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NSERC 2009 Discovery Grant Statistics

May 29, 2009

NSERC has published the statistics from last year’s Discovery Grants competition (.pdf file here). As was noted when the announcement was made several weeks ago, while the average amount awarded per grant increased, the success rate decreased significantly, from 71% to 64%, but there are a number of other interesting aspects to the stats.

At the time of the original announcements, the government had noted that the total amount of funding, per applicant, had increased from 2008 to 2009, which seemed a strange way of measuring things. It was only in a second less widely circulated release that the government suggested the total funding hadn’t changed, implying that the increase in funding per applicant was simply due to fewer applicants. Now, with the actual numbers, we can confirm this: the number of applicants dropped from 3,405 to 3,210.  And though NSERC suggested that the total funding hadn’t changed, according to the numbers NSERC provides (Budget availability * no. of applicants), the total amount awarded in 2009 was $68.7-million vs. $71.5-million in 2008 – a drop of nearly 5% in total funding.

A closer look at the numbers also reveals that decreased success rates aren’t due to an increase in the number of early-career researchers. Given the poor success rate of early-career researchers (only 58.5% successful), it could be possible that this year’s lower success rate is due to an influx of new researchers hired during the recent recruitment drives on many campuses. The stats show, however, that the number of first-time applicants dropped more than 10%, from 721 to 637, suggesting that the decreased success rate is due to established researchers no longer receiving funding. Indeed, the report demonstrates that the number of grant holders whose grants were not renewed rose from roughly 240 in 2008 to almost 400 in 2009, and increase of more than 60% – thereby supporting the personal stories of two researchers who saw their NSERC funding cut this year. 

Overall, the numbers demonstrate that a total of almost 400 fewer researchers received funding from the Discovery Grants program this year; even when the 200 fewer applicants are removed from consideration, this means that the number of funded researchers dropped by roughly 10% from last year to this year. 

A few other highlights:

 

  • The average grant amount was $34,311
  • While the success rate remains relatively high (64%), the funding rate remains relatively low at 38.3% this year (39% in 2008). This represents the amount of money awarded vs. the amount of money requested. 
  • The most money was awarded to UofT ($7.4-million), UBC ($6.2-million), and McGill ($4.5-million).
  • Highest success rates (more than 15 applicants): Trent (81.3%), Queen’s (80.2%), and Montreal’s École de Technologie Supérieure (79.2%)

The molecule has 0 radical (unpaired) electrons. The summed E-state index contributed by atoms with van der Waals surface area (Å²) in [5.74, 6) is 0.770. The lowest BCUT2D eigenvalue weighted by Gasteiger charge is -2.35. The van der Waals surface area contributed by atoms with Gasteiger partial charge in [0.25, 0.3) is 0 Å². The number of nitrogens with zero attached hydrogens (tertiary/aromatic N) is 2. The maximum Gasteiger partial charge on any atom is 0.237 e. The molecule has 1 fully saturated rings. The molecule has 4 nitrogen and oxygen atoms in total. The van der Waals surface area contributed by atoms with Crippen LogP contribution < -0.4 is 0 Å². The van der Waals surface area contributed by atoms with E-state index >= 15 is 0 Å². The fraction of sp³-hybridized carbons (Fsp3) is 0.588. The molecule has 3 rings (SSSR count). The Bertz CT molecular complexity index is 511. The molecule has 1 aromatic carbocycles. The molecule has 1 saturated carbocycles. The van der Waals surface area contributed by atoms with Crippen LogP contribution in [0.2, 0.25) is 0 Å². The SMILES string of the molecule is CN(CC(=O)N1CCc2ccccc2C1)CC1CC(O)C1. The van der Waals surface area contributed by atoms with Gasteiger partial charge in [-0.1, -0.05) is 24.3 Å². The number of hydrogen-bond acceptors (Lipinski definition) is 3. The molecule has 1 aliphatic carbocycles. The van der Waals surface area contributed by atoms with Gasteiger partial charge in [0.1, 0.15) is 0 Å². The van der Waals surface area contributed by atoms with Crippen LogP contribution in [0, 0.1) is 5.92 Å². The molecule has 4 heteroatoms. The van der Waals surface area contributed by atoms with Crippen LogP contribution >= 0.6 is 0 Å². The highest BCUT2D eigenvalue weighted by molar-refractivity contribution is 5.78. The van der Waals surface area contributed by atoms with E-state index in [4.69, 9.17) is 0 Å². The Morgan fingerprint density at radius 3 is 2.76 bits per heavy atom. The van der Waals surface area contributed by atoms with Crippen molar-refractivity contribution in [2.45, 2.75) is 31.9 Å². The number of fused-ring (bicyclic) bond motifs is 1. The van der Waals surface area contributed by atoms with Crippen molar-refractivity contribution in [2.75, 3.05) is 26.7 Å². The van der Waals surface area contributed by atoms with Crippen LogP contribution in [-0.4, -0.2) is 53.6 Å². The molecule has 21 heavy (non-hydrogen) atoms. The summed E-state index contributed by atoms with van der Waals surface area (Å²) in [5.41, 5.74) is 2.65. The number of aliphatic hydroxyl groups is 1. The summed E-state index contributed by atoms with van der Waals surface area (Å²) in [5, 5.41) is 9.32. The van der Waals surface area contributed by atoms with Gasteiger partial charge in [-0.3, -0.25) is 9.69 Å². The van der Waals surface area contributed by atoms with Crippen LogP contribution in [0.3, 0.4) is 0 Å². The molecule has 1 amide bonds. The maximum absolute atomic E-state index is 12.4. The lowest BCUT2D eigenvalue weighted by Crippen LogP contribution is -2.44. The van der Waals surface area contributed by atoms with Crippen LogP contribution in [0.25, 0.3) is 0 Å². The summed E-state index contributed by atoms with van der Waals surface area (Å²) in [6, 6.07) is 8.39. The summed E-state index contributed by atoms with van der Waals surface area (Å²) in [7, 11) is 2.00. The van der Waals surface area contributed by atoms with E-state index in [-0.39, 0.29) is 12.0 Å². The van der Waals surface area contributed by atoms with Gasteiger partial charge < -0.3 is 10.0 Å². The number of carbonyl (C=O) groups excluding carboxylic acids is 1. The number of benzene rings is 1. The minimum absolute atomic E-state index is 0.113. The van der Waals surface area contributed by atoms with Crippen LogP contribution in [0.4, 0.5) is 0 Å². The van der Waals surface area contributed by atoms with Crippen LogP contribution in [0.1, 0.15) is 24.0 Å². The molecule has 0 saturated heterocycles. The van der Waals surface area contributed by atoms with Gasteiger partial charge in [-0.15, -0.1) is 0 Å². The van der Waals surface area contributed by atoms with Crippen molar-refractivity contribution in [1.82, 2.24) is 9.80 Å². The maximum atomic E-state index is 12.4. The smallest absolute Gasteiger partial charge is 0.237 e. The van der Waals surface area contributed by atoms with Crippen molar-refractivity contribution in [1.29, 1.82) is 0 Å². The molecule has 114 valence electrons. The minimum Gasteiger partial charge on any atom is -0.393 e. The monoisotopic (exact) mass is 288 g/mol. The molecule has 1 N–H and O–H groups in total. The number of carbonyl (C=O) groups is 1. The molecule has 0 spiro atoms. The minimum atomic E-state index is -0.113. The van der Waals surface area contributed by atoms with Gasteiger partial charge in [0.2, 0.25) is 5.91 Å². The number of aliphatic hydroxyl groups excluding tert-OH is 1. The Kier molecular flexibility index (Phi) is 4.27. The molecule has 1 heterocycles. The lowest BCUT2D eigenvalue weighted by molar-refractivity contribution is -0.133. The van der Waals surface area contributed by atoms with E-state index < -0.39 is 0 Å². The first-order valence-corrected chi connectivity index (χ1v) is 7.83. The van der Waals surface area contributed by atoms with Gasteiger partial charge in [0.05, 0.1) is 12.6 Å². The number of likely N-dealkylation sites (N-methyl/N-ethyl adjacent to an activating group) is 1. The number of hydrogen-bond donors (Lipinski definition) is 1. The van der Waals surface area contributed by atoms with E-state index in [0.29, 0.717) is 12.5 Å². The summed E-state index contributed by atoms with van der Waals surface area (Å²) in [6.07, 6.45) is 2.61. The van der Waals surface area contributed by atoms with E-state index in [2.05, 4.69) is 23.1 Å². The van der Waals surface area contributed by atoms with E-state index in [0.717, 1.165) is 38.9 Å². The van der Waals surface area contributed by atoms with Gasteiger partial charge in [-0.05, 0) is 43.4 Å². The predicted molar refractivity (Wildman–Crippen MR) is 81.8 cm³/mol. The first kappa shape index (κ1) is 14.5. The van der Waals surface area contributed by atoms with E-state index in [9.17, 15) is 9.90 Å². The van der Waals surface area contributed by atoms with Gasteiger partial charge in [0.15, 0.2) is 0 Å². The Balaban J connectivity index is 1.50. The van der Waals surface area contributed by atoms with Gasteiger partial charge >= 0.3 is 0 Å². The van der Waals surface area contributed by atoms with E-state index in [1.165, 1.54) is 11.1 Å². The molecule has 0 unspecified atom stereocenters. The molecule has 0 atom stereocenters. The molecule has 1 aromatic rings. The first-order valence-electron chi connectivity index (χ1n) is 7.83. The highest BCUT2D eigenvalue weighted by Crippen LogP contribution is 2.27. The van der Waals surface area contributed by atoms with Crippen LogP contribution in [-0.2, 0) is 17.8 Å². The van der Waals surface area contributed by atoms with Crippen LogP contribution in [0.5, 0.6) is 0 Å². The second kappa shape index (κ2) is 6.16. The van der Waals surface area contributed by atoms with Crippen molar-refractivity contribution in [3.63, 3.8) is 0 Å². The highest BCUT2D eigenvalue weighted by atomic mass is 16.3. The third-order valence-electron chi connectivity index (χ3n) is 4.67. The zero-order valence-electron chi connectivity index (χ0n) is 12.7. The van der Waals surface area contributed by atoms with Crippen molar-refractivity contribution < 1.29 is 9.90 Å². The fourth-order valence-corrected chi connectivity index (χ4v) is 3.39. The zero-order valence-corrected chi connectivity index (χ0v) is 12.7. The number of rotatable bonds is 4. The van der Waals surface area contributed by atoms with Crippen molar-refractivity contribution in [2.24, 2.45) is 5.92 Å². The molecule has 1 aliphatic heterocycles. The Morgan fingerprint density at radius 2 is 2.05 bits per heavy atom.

• Figures that show changes in grant level are quite revealing. First (Figs 3-4), in a scatter plot of this year’s funding vs. last year’s funding, the 2008 vs. 2007 results are tightly scattered along the diagonal, indicative of relatively stable funding between the two competitions. This year’s results, however, are much more widely distributed, suggesting much larger variation – both up and down – between last year’s and this year’s funding. Instability in funding is anathema to researchers, who need to plan in multi-year chunks when agreeing to supervise students, participate in projects, etc.
  • Figures 5 and 6 demonstrate the percentage change in renewals. Here, the numbers agree with the previous figures – in 2008, renewals were practially all within 10-20% of previous grant amounts. In 2009, the figures were “much more dynamic”, in the words of the report. Most revealing, however, is that in 2008 only 243 grant-holders were not successful in renewing their grants; in 2009, that figure was 396 – an increase of more than 60%.
  • Figures 8 and 9 show that while the average grant size has remained relatively constant since 2001, the success rate has been trending downwards by 20-30% in that time.
  • The grant selection committees with the highest success rates were Space and Astronomy (75.0%), Condensed Matter Physics (73.4%), and Evolution and Ecology (72.9%). The lowest success rates were Civil Engineering (58.4%), Interdisciplinary (57.4%), and Cell Biology (51.5%).
One Comment leave one →
  1. anon permalink
    June 20, 2009 03:48

    Do you have any idea why the number of applicants decreased by over 5%? I have heard the Discovery Grants now have a ‘fatal error’ category, which are disqualified for things like having the wrong font size. Are these disqualified grants taken out of the total or are they included in the total number of applicants?

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